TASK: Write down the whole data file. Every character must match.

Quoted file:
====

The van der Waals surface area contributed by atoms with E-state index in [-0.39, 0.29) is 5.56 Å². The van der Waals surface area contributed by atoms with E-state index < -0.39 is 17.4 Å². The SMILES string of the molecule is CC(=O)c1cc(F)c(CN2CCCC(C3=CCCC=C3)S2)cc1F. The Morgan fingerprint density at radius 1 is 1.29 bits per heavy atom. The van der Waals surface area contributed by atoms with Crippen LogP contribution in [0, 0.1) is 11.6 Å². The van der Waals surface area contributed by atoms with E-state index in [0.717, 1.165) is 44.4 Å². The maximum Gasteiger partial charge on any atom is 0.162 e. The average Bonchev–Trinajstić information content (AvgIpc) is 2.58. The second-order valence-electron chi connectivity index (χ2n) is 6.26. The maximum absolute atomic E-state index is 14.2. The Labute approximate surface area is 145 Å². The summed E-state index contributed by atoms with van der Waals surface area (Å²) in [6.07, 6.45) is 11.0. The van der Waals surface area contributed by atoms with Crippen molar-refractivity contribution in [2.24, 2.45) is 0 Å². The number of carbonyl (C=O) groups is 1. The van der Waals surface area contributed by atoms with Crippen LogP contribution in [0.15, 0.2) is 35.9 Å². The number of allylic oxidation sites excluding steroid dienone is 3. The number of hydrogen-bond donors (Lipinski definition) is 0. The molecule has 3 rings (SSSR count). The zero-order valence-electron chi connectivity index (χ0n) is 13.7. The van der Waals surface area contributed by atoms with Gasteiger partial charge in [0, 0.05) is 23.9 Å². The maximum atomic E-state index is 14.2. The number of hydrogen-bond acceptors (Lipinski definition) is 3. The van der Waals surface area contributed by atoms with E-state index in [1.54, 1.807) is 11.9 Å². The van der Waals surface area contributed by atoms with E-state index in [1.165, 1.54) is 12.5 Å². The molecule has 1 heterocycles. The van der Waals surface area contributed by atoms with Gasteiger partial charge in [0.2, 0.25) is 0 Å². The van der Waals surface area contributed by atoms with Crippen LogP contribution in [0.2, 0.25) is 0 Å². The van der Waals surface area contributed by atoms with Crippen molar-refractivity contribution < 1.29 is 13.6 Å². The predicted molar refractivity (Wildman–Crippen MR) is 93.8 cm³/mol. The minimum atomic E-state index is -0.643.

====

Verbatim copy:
The van der Waals surface area contributed by atoms with E-state index in [-0.39, 0.29) is 5.56 Å². The van der Waals surface area contributed by atoms with E-state index < -0.39 is 17.4 Å². The SMILES string of the molecule is CC(=O)c1cc(F)c(CN2CCCC(C3=CCCC=C3)S2)cc1F. The Morgan fingerprint density at radius 1 is 1.29 bits per heavy atom. The van der Waals surface area contributed by atoms with Crippen LogP contribution in [0, 0.1) is 11.6 Å². The van der Waals surface area contributed by atoms with E-state index in [0.717, 1.165) is 44.4 Å². The maximum Gasteiger partial charge on any atom is 0.162 e. The average Bonchev–Trinajstić information content (AvgIpc) is 2.58. The second-order valence-electron chi connectivity index (χ2n) is 6.26. The maximum absolute atomic E-state index is 14.2. The Labute approximate surface area is 145 Å². The summed E-state index contributed by atoms with van der Waals surface area (Å²) in [6.07, 6.45) is 11.0. The van der Waals surface area contributed by atoms with Crippen molar-refractivity contribution in [2.24, 2.45) is 0 Å². The number of carbonyl (C=O) groups is 1. The van der Waals surface area contributed by atoms with Crippen LogP contribution in [0.15, 0.2) is 35.9 Å². The number of allylic oxidation sites excluding steroid dienone is 3. The number of hydrogen-bond donors (Lipinski definition) is 0. The molecule has 3 rings (SSSR count). The zero-order valence-electron chi connectivity index (χ0n) is 13.7. The van der Waals surface area contributed by atoms with Gasteiger partial charge in [0, 0.05) is 23.9 Å². The maximum atomic E-state index is 14.2. The number of hydrogen-bond acceptors (Lipinski definition) is 3. The van der Waals surface area contributed by atoms with E-state index in [1.54, 1.807) is 11.9 Å². The van der Waals surface area contributed by atoms with E-state index in [1.165, 1.54) is 12.5 Å². The molecule has 1 heterocycles. The van der Waals surface area contributed by atoms with Gasteiger partial charge in [0.2, 0.25) is 0 Å². The van der Waals surface area contributed by atoms with Crippen LogP contribution in [0.2, 0.25) is 0 Å². The van der Waals surface area contributed by atoms with Crippen molar-refractivity contribution < 1.29 is 13.6 Å². The predicted molar refractivity (Wildman–Crippen MR) is 93.8 cm³/mol. The minimum atomic E-state index is -0.643.